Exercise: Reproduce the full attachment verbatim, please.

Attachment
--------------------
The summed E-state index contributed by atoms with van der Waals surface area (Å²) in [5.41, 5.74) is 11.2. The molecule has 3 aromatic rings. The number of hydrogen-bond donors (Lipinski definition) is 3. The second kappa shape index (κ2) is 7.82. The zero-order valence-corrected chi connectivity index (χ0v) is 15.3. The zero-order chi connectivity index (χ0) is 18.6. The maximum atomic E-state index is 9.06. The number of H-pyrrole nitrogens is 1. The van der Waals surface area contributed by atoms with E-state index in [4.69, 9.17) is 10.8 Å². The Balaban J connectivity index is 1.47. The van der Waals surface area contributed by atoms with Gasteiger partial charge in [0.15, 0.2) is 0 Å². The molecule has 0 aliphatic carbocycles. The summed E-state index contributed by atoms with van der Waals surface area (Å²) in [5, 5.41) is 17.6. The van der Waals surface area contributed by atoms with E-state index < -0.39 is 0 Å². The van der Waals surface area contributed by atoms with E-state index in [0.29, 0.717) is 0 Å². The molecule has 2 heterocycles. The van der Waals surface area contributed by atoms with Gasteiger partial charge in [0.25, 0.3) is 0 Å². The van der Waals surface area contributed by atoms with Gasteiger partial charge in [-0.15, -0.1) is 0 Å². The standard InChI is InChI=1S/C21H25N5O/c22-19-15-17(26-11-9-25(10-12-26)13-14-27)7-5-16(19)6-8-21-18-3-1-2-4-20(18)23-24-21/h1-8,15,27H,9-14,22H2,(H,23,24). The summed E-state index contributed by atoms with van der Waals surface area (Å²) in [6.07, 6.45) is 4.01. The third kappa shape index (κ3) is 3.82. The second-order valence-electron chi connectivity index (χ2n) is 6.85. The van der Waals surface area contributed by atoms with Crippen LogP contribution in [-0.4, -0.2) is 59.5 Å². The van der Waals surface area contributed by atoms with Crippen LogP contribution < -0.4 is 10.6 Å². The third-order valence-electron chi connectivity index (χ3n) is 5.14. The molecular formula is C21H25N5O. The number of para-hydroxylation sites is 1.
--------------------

The summed E-state index contributed by atoms with van der Waals surface area (Å²) in [5.41, 5.74) is 11.2. The molecule has 3 aromatic rings. The number of hydrogen-bond donors (Lipinski definition) is 3. The second kappa shape index (κ2) is 7.82. The zero-order valence-corrected chi connectivity index (χ0v) is 15.3. The zero-order chi connectivity index (χ0) is 18.6. The maximum atomic E-state index is 9.06. The number of H-pyrrole nitrogens is 1. The van der Waals surface area contributed by atoms with E-state index in [4.69, 9.17) is 10.8 Å². The Balaban J connectivity index is 1.47. The van der Waals surface area contributed by atoms with Gasteiger partial charge in [0.15, 0.2) is 0 Å². The molecule has 0 aliphatic carbocycles. The summed E-state index contributed by atoms with van der Waals surface area (Å²) in [5, 5.41) is 17.6. The van der Waals surface area contributed by atoms with E-state index < -0.39 is 0 Å². The van der Waals surface area contributed by atoms with E-state index in [0.29, 0.717) is 0 Å². The molecule has 2 heterocycles. The van der Waals surface area contributed by atoms with Gasteiger partial charge in [0.25, 0.3) is 0 Å². The van der Waals surface area contributed by atoms with Gasteiger partial charge in [-0.15, -0.1) is 0 Å². The standard InChI is InChI=1S/C21H25N5O/c22-19-15-17(26-11-9-25(10-12-26)13-14-27)7-5-16(19)6-8-21-18-3-1-2-4-20(18)23-24-21/h1-8,15,27H,9-14,22H2,(H,23,24). The summed E-state index contributed by atoms with van der Waals surface area (Å²) in [6.07, 6.45) is 4.01. The third kappa shape index (κ3) is 3.82. The second-order valence-electron chi connectivity index (χ2n) is 6.85. The van der Waals surface area contributed by atoms with Crippen LogP contribution in [-0.4, -0.2) is 59.5 Å². The van der Waals surface area contributed by atoms with Crippen LogP contribution < -0.4 is 10.6 Å². The third-order valence-electron chi connectivity index (χ3n) is 5.14. The molecular formula is C21H25N5O. The number of para-hydroxylation sites is 1.